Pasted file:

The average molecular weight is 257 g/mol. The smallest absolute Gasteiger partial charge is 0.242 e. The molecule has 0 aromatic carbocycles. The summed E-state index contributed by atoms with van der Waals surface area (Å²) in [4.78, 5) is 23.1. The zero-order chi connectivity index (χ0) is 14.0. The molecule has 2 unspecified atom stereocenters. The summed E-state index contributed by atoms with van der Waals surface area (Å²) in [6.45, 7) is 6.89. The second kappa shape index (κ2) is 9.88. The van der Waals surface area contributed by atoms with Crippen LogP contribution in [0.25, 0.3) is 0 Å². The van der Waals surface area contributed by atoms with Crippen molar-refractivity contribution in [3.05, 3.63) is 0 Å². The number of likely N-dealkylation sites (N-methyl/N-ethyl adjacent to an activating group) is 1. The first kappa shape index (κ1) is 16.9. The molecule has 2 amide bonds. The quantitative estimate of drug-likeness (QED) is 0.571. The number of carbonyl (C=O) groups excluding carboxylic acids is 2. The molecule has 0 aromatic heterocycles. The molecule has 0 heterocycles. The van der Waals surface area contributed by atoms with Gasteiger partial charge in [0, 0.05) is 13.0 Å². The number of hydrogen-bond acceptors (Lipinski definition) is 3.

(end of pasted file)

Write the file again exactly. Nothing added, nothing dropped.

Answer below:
The average molecular weight is 257 g/mol. The smallest absolute Gasteiger partial charge is 0.242 e. The molecule has 0 aromatic carbocycles. The summed E-state index contributed by atoms with van der Waals surface area (Å²) in [4.78, 5) is 23.1. The zero-order chi connectivity index (χ0) is 14.0. The molecule has 2 unspecified atom stereocenters. The summed E-state index contributed by atoms with van der Waals surface area (Å²) in [6.45, 7) is 6.89. The second kappa shape index (κ2) is 9.88. The van der Waals surface area contributed by atoms with Crippen LogP contribution in [0.25, 0.3) is 0 Å². The van der Waals surface area contributed by atoms with Crippen molar-refractivity contribution in [3.05, 3.63) is 0 Å². The number of likely N-dealkylation sites (N-methyl/N-ethyl adjacent to an activating group) is 1. The first kappa shape index (κ1) is 16.9. The molecule has 2 amide bonds. The quantitative estimate of drug-likeness (QED) is 0.571. The number of carbonyl (C=O) groups excluding carboxylic acids is 2. The molecule has 0 aromatic heterocycles. The molecule has 0 heterocycles. The van der Waals surface area contributed by atoms with Gasteiger partial charge in [0, 0.05) is 13.0 Å². The number of hydrogen-bond acceptors (Lipinski definition) is 3.